Respondent argues that petitioners are barred by the equitable doctrine of laches because they failed to challenge this hearing officer's appointment in December, 1995 or at any subsequent time until December 16, 1997. Respondent asserts that the hearing officer has already presided over more than 80 days of hearings in this proceeding, and that it would be substantially prejudiced if the hearing officer's appointment is now invalidated. In the alternative, respondent argues that the doctrine of equitable estoppel should bar petitioners from asserting their claim that the hearing officer was invalidly appointed, again on the ground that petitioners waited too long to assert their claim.
The child's mother asserts in an affidavit which is annexed to the petition, that she did not become aware that the hearing officer "lacked subject matter jurisdiction", i.e., was appointed out of rotation, until November, 1997, when she examined the hearing transcript of another child to ascertain the identity of the hearing officer who had conducted that child's hearing on January 11, 1994. However, petitioners have also submitted what is apparently respondent's five-name rotational hearing officer list as of June 27, 1995, which is far more germane to the question of the order of a selection for a hearing request filed in the fall of 1995. Petitioners assert that a sixth name was added to the list at some point in time, because a seventh name was added to respondent's list on December 19, 1995, the same day that the replacement hearing officer was appointed to serve in this proceeding. However, there is no proof as to when the sixth hearing officer's name was added to the list. In addition, I must note that hearing officers are selected in the order that their names appear on a list, provided that each individual accepts an appointment when it is offered to him or her.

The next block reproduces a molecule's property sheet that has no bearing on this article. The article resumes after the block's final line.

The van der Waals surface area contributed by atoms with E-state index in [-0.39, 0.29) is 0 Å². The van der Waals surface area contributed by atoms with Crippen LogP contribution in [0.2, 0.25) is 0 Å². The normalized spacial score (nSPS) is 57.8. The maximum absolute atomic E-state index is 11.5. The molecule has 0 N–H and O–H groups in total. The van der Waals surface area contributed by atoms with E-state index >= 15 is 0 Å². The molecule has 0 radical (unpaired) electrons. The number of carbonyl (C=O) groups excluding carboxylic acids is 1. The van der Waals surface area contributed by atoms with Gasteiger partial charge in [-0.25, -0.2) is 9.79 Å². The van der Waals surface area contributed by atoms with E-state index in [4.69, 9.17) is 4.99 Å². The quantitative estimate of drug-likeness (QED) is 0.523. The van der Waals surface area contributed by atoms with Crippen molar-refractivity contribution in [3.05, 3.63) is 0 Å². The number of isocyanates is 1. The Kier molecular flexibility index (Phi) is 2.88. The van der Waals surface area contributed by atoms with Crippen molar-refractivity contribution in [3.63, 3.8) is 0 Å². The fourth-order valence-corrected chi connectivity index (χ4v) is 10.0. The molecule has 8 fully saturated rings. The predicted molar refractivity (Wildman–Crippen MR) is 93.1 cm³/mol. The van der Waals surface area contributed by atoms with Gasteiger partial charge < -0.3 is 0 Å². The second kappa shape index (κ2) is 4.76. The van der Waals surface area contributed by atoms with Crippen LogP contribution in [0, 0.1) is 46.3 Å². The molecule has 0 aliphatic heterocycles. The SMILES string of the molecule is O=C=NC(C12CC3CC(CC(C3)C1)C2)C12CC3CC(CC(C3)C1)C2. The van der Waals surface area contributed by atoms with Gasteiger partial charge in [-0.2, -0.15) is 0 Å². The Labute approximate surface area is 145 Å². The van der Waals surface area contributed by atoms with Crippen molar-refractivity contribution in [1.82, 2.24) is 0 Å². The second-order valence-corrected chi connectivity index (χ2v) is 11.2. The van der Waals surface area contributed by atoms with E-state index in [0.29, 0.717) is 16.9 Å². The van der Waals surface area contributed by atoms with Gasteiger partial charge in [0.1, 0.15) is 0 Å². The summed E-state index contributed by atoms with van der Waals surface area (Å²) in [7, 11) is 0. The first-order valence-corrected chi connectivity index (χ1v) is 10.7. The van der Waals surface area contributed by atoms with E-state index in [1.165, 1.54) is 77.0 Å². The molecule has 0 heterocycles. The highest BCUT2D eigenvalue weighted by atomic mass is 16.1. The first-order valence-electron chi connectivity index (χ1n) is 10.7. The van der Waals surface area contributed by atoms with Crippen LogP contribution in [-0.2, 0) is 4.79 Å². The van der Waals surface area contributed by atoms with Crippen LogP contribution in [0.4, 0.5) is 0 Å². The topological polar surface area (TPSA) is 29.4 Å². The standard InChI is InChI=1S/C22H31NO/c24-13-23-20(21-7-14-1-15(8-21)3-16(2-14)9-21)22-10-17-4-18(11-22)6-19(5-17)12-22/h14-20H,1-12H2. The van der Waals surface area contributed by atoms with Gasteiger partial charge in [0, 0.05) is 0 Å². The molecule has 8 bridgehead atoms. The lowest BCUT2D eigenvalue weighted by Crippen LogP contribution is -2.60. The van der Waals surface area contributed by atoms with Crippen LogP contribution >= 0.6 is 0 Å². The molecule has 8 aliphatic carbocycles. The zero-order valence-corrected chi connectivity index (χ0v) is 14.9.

Normally, respondent would have the burden of demonstrating that it had selected the hearing officer in accordance with the procedure prescribed by statute and regulations, which require that the names of hearing officers be placed on the bottom of a board of education's rotational list after they serve as hearing officers (8 NYCRR 200.2 [e]). However, I am constrained to agree with respondent that petitioners' challenge comes far too late. It is my responsibility to render determinations which properly effectuate the purposes of Article 89 of the Education Law. Article 89, and its Federal counterpart, the Individuals with Disabilities Education Act, provide a due process mechanism to promptly resolve the disputes which arise between parents and school districts, so that children will receive appropriate special education services. The present proceeding about the nature of the child's pendency placement in the 1995-96 school year should have resolved the parties' dispute long ago. It is clearly not in this child's best interest to force the parties to start all over again before another hearing officer. Therefore, I will not require respondent to submit additional evidence about the hearing officer's appointment.
THE APPEAL IS DISMISSED.
Dated: Albany, New York
February 4, 1998 FRANK MUŅOZ